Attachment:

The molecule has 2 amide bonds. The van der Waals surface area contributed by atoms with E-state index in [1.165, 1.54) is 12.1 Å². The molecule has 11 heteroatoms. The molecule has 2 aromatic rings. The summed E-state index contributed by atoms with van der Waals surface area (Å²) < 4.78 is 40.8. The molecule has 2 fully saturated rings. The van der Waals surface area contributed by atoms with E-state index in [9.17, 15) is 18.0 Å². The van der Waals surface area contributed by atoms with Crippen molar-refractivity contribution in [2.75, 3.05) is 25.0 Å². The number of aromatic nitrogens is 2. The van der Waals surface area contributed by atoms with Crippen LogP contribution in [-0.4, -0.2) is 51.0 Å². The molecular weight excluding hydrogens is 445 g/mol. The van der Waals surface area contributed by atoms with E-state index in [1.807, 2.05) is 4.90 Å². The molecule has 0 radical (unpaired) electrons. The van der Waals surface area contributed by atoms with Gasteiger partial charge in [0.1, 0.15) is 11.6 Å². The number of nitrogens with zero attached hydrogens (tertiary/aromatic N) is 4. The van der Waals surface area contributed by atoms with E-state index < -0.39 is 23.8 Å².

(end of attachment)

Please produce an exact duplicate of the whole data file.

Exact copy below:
The molecule has 2 amide bonds. The van der Waals surface area contributed by atoms with E-state index in [1.165, 1.54) is 12.1 Å². The molecule has 11 heteroatoms. The molecule has 2 aromatic rings. The summed E-state index contributed by atoms with van der Waals surface area (Å²) < 4.78 is 40.8. The molecule has 2 fully saturated rings. The van der Waals surface area contributed by atoms with E-state index in [9.17, 15) is 18.0 Å². The van der Waals surface area contributed by atoms with Crippen molar-refractivity contribution in [2.75, 3.05) is 25.0 Å². The number of aromatic nitrogens is 2. The van der Waals surface area contributed by atoms with Crippen LogP contribution in [-0.4, -0.2) is 51.0 Å². The molecular weight excluding hydrogens is 445 g/mol. The van der Waals surface area contributed by atoms with E-state index in [1.807, 2.05) is 4.90 Å². The molecule has 0 radical (unpaired) electrons. The van der Waals surface area contributed by atoms with Gasteiger partial charge in [0.1, 0.15) is 11.6 Å². The number of nitrogens with zero attached hydrogens (tertiary/aromatic N) is 4. The van der Waals surface area contributed by atoms with E-state index < -0.39 is 23.8 Å².